Modern Man in Search of a Soul by Carl Jung – Early 20th Century positive influence for Personal Development across life focussed on the welfare and wellbeing of people throughout their lives; plus great books/ ideas about the creative human mind, and the world of dreams, symbols and images, that continues to inspire creative minds today.
The Happiness Hypothesis by Jonathan Haidt – American Behavioural Psychologist with some great ideas and stories especially important for the idea of finding meaning in life (as opposed to the philosophical question ‘what is the meaning of life’). This brings us closer to the topic in hand which is about the role of writing and poetry in positive Psychology. The core topics Haidt writes about are meaning and accomplishment, work and love, positive relationships. Writers and poets know well how important it is to express the whole range of human emotions and experiences.
Workshop Notes – The Role of Writing & Poetry in Positive Psychology, by Dr. Martina Carroll
Positive Psychology – What is it?
A branch of scientific Psychology/ Originally about a science of happiness – 1990s, Now more focused on well-being and flourishing
-: It turns out that being happy is less important for some people than for others.
Storytelling/ Writing/ Poetry – a part of what it means to be human
Communities revolve around creative activities
Writers/ poets/ storytellers/ have always focused on the topics we associate with Psychology
PERMA Theory by Martin Seligman
The Elements of Wellbeing and Flourishing
Positive Emotion/ Engagement/Relationships/Meaning/Accomplishments
Influences on Positive Psychology Apart from Freud and the Study of normal behaviour and the mind within the field of Science
includes great writers like Carl Jung/ Victor Frankl/ Carl Rogers/ Jonathan Haidt about Meaning, Love, Work Accomplishment the subject matter of Positive Psychology but also about the full range of human emotions and experiences.
Jonathon Haidt suggests that Happiness comes from between ‘within’ and ‘without’, between our inner worlds and the outer world of people and places.
Creative Writing as something people love to do, a work of love, like writing a poem/ Nurturing and expressing our creative nature
The Happiness Hypothesis – the creative process experienced in the dynamic expression when the words and phrases emerge and just land on the page.
Writing Exercise 1 – about Writing
How and why did you Start Writing?
Say a little about how the story of your writing unfolded?
Do you have friendships from your interest in writing?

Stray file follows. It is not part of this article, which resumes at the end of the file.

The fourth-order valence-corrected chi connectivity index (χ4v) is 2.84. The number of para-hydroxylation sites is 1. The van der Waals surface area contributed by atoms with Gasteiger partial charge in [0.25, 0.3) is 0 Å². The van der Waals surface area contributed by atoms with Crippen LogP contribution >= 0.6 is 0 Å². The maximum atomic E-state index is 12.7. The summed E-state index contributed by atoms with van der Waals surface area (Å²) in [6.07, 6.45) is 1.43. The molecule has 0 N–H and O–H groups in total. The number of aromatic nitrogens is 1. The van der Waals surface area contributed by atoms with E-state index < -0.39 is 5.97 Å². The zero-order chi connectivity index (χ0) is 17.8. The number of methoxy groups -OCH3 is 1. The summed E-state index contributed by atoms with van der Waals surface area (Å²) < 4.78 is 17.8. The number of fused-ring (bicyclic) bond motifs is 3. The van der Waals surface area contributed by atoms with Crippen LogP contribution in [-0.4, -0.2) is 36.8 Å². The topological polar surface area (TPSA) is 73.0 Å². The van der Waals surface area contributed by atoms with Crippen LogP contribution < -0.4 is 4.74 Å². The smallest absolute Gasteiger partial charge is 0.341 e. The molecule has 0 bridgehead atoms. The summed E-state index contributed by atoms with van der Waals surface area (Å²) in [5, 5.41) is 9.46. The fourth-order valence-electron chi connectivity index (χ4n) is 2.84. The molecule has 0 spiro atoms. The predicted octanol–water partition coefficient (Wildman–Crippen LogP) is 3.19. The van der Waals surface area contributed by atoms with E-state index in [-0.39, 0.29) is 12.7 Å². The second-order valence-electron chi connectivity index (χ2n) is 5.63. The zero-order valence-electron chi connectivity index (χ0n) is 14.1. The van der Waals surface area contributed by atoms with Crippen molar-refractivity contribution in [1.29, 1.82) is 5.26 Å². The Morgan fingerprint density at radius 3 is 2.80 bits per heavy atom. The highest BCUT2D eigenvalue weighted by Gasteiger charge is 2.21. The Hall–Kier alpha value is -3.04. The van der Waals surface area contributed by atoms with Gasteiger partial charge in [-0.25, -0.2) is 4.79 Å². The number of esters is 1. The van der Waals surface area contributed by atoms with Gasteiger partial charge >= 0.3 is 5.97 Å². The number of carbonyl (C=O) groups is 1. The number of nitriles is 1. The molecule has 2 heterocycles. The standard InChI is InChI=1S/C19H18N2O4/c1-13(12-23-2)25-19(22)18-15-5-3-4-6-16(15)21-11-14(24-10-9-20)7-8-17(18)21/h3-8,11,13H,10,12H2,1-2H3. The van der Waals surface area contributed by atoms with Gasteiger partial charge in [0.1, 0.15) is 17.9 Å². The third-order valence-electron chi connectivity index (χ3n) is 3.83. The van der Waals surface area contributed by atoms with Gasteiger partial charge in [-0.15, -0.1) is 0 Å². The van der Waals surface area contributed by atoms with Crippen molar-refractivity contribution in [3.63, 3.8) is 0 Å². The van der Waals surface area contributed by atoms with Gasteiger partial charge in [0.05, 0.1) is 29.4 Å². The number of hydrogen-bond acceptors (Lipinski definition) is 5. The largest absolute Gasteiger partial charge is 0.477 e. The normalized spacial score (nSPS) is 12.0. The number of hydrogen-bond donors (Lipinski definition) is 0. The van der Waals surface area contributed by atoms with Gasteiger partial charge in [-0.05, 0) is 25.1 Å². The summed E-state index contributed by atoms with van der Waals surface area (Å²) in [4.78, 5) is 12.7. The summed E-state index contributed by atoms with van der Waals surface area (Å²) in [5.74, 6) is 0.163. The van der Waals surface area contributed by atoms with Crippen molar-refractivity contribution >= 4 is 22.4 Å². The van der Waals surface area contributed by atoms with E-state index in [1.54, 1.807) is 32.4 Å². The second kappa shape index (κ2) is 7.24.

What about confidence – vital engagement/ involvement?
Note whether you have an ever thickening web of connections through writing.
Have you connected to a writing community?
Have you found a source of flow, joy, identity, effectance and relatedness within Writing?
Has writing changed you in any way?
If a story from your experiences comes to mind, continue writing about it
Writing Exercise 2 – Just writing for the sake of it…
Begin writing by describing anything that happened today or yesterday. Go where the story takes you. Whatever pops into your head, no matter how relevant or irrelevant it seems, just keep writing and find out where it takes you.
Love and Work The Happiness Hypothesis Love and Work
Vital Engagement The Happiness Hypothesis and Vital Engagement
Cross-Level Coherence Integrated Personality
Here is a PDF of the slides. Note that the focus of the solution-focused problem-solving exercise is a working forward model of problem-solving that is solution focused and adaptable to personal preference. It’s a good approach in order to creatively enhance our everyday lives and solve everyday people problems.
In business, a more goal-oriented approach to problem-solving is often preferred. This is often seen as the gold-standard but it’s not always the best approach in personalising and choosing solutions that move us closer to our dreams.
Note that according to the findings of Cognitive Psychology research, experts are more likely to adopt a working-forward approach to problem-solving than novices who find a goal-oriented model more reliable when problems are clearly defined. In everyday life, we often need more creative solutions to enhance our lives.
Here are the slides
Here is the link to the goal-oriented model.